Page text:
The multinationals, by and large, and the government departments always, always put off our reporters at TechEye by saying they’ll get back to us. Few of them do.
My feeling is that churnalism is so all-pervasive these days that they’re surprised that a reporter is even asking questions, and even more surprised that she or he has got through the voice mail system and managed to actually get through to a press officer.
The government departments are always the worst. They’re so used to the Malcolm Tucker school of PR that they’ve subscribed full time to the dictum which makes great mushrooms: “Feed them shit and keep them in the dark.”
As always, it is best for an investigative journalist to find other routes to a story rather than do the honourable thing and actually expect a press officer to do a bit of work.
That works for multinationals that have products. You can always phone the sales lines and ask questions like: “I want to buy a Toyota whatever it is but I’ve heard the model I want will be delayed for three months because of the earthquake in China or whatever.” The sales person will always try and sell you something, and in so doing, spill the beans and give you the answer you need to write your story.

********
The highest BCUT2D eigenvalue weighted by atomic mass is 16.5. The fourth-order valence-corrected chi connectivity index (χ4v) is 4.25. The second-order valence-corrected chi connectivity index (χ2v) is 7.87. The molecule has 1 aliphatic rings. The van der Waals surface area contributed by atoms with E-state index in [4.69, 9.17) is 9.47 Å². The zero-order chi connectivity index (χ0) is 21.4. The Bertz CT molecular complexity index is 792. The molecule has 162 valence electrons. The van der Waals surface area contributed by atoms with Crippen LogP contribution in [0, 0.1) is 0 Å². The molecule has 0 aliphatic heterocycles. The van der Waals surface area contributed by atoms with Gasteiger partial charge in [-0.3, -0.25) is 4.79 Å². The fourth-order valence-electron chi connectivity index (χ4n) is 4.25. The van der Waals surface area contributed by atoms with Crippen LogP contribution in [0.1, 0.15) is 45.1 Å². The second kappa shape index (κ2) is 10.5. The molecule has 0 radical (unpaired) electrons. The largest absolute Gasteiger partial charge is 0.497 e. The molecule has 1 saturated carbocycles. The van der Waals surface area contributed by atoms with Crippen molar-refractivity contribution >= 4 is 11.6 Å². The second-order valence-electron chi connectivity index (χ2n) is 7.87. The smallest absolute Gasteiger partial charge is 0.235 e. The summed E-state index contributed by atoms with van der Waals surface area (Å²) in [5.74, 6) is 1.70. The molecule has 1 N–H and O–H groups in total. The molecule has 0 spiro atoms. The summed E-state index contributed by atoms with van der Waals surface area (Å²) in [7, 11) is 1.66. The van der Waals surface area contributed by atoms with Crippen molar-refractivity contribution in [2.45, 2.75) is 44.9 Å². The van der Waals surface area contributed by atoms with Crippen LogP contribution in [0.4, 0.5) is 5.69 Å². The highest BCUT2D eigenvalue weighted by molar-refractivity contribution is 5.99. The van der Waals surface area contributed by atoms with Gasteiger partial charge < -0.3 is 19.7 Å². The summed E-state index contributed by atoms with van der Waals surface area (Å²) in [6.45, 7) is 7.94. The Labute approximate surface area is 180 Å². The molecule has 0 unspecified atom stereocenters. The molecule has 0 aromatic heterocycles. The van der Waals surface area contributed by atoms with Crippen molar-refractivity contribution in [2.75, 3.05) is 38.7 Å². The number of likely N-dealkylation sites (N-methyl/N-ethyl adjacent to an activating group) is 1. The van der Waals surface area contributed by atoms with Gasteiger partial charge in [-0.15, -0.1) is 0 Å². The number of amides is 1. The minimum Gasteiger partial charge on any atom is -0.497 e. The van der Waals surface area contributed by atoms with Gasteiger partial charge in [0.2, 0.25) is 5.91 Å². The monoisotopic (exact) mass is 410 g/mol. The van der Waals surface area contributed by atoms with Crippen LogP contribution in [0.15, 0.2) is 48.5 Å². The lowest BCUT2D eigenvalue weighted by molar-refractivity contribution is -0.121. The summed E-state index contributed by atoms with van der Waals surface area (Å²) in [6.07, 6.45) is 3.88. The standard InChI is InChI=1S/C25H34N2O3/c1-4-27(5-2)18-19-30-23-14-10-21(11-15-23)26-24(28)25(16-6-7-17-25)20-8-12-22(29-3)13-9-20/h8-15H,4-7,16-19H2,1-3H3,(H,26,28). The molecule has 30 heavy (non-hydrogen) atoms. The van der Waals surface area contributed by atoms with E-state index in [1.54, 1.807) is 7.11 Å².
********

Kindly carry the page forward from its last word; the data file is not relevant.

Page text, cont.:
And nine times out of 10, after you’ve run the story, you’ll have some suddenly frightened press officer being leaned on by the Capo di Capuccino saying: “Get this story changed, it’s causing waves!” The worst types get the lawyers involved, knowing as they do, that the libel laws in this country favour the rich and punish the truthful.
It’s completely dishonest, and is on a par with the myth of customer service, which as the world and its gnarly old dog knows is designed to extract the last bit of money out of you and ends up giving you no service at all.
These days, the PRs can shelter behind an impenetrable wall and not have to answer any questions at all. There are honourable exceptions – like the rest of us most bear a resemblance to a human being and some even realise that it’s in the interests of their company or their government department to be transparent. Mostly, they’re the intelligent lot – the lot that realise it’s better to contain a PR catastrophe right from the beginning than to outright deny it. But they are few and far between. Too few, and too far.
Did you know we hacks are ranked into “tame”, “influential” and “dangerous”? Better, as Tipu Sultan said, to be a tiger for a day than a sheep for the rest of your life. Tipu Sultan is not pictured on the top left – this is some Pasha a bit like the PR Pashas in Whitehall and the upper echelons of the FTSE 500, ruling an imaginary press empire where nothing, as Lewis Carroll might have written, is ever quite what it seems.